For more on how these technologies support our mobile 5G vision, please read “Setting the Record Straight on 5G Evolution.”  And if you want to learn where 5G Evolution and LTE-LAA technologies are available, how fast these technologies can make our network, and a list of capable devices, please read this blog.

Key Areas



The success of mobile 5G relies on a quality fiber connection to the wireless towers or small cells, which then translate the fiber connection into an ultra-fast wireless signal for customers. By putting fiber at the core of our wired and wireless networks, we’ve been laying the foundation for our 5G wireless connectivity.

We have millions of miles of fiber. We also have the largest fiber network across the 21 states where we offer home internet service, offering ultra-fast internet powered by AT&T Fiber to more than 10 million locations. By mid-2019, we plan to reach at least 14 million locations. For more on AT&T Fiber, go to att.com/getfiber.

Small Cell

By placing small cells on streetlights, utility poles and other structures we’re bringing faster speeds closer to more customers. We are deploying thousands of small cells, which lays the groundwork for future technologies such as 5G.

We also expect small cell technology to help fortify the FirstNet public safety communications network by adding more capacity for first responders where it’s needed most. This, coupled with 5G technology and Smart Cities solutions, plus existing AT&T Fiber ultra-fast Internet service, will help create a safer, more efficient, and sustainable community.


By working with more suppliers and tower companies, we’re overhauling the cost and layers associated with the traditional wireless tower model. This makes it possible for us to stay ahead of the growth in mobile data usage, giving customers access to faster speeds and a better wireless experience in more locations.


5G will be our first major new technology that will be “born in the cloud” and the experience we’ve gained by leading the industry transformation to virtualization and software control will be invaluable to helping us move quickly and efficiently. 5G will ultimately enable ultra-low latency and massive machine-to-machine communications, which will be distributed in nature, and our software-defined network (SDN) control expertise will allow us to control the data flow through software. For more details on how vital software will be for a mobile 5G world read our CTO’s “software + 5G = a perfect match” blog.


Security is embedded in the network as we migrate to 5G.  This enhances our security posture to prevent, detect and mitigate threats to the mobile network and devices. As a software-defined network (SDN) pioneer and innovator, our work to counter cyber threats is instrumental in shaping the 5G security standards and ecosystems. We’re working with 3GPP to create a stronger encryption algorithm for a 5G, over-the-air interface. We are also developing recommendations for the FCC’s Communications Security, Reliability and Interoperability Council (“CSRIC”).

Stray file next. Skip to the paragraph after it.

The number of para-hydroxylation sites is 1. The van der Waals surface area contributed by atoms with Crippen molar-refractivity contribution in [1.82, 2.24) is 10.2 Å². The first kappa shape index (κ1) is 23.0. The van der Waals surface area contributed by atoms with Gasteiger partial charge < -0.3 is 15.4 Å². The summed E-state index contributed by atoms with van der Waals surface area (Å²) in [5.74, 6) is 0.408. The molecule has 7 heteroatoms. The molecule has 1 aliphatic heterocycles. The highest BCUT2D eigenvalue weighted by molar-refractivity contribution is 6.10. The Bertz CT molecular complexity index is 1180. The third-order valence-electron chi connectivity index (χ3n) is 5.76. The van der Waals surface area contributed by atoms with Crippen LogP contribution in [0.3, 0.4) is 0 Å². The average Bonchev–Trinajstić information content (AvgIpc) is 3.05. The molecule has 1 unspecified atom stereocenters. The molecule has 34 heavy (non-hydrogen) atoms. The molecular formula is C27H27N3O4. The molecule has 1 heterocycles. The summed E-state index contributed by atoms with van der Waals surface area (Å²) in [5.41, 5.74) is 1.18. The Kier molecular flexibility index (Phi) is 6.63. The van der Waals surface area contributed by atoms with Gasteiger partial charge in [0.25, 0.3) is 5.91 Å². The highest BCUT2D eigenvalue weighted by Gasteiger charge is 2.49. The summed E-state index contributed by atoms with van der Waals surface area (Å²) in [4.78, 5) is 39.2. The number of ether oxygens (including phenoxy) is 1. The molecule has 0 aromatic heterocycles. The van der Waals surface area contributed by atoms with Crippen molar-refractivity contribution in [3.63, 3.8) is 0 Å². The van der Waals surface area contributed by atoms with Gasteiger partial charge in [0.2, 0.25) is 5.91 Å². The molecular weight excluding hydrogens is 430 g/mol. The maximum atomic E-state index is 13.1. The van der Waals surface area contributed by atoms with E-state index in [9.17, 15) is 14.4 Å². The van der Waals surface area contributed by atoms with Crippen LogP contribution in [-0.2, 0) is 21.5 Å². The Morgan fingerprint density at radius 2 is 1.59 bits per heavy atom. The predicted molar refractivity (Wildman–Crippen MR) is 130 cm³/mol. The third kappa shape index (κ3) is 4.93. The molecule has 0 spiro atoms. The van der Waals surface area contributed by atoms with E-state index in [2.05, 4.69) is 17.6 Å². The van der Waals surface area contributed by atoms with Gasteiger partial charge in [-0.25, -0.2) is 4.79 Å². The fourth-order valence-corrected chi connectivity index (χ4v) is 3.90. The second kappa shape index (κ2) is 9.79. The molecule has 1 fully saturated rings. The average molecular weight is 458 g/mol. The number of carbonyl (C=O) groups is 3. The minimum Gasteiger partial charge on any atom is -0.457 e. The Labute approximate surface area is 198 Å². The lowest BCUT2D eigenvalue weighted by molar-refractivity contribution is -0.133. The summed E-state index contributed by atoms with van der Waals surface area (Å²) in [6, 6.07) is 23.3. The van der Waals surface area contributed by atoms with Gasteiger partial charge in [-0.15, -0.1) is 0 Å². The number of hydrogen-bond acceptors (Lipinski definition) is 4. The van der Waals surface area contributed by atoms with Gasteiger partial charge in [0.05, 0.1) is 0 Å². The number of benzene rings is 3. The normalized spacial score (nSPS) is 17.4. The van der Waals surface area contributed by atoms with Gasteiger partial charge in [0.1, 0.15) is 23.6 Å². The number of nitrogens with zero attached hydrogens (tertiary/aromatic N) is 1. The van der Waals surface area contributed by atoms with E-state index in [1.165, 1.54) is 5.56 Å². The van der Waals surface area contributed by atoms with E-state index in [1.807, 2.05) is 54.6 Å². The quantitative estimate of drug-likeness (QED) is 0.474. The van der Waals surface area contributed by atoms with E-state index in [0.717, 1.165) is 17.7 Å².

Since early 2016, we’ve been one of the top North American wireless carrier contributing to 3GPP’s work on 5G standards. This includes the ability of 5G to co-exist on the same spectrum as LTE, an energy- and battery-efficient physical layer and a framework for massive MIMO. We’ve made multiple material contributions to standards for all radio access network layers. This includes the physical, protocol and systems architecture layers, as well as the system requirements, architecture, security and performance aspects of 5G. For more on how standards impact our mobile 5G approach, read this blog by AT&T’s CTO. https://about.att.com/innovationblog/5g_software_standard

Edge Computing

We’re a leader in the adoption of edge computing to bring a seamless and instant interaction to new connected applications like self-driving cars, augmented and virtual reality (AR/VR) and robotic manufacturing where even a few extra milliseconds can mean the difference. We’re bringing the network closer to users by moving using cloud computation. Rather than travel over wireless connections to data centers hundreds or thousands of miles away, we’ll propel this data across super-responsive 5G networks to computers just a few miles away. To learn more about AT&T’s edge computing commitment, further details can be found here. https://about.att.com/story/2018/edge_update.html


In the U.S., AT&T’s current holdings total 145 MHz of sub-3GHz spectrum, plus access to 20MHz held by FirstNet. Winning the FirstNet award gives AT&T access to a nationwide 20MHz block of 700 MHz spectrum to construct the Nationwide Public Safety Broadband Network (NPSBN). While that spectrum will naturally fulfill the needs of public safety users first, any unused FirstNet spectrum may be used to meet AT&T customer needs.

AT&T low-band holdings consist of 700 MHz (BC and DE) and Cellular (850 MHz). AT&T mid-band holdings are Personal Communications Service (PCS) in the 1900 MHz range and Advanced Wireless Services (AWS) in the 1700 MHz (uplink) and 2100 MHz (downlink) ranges. AT&T high-band includes Wireless Communication Services (WCS) in the 2300 MHz range. Further, AT&T owns spectrum in Mexico, 202 MHz, approximately 33% share of the total Mexican nationwide spectrum.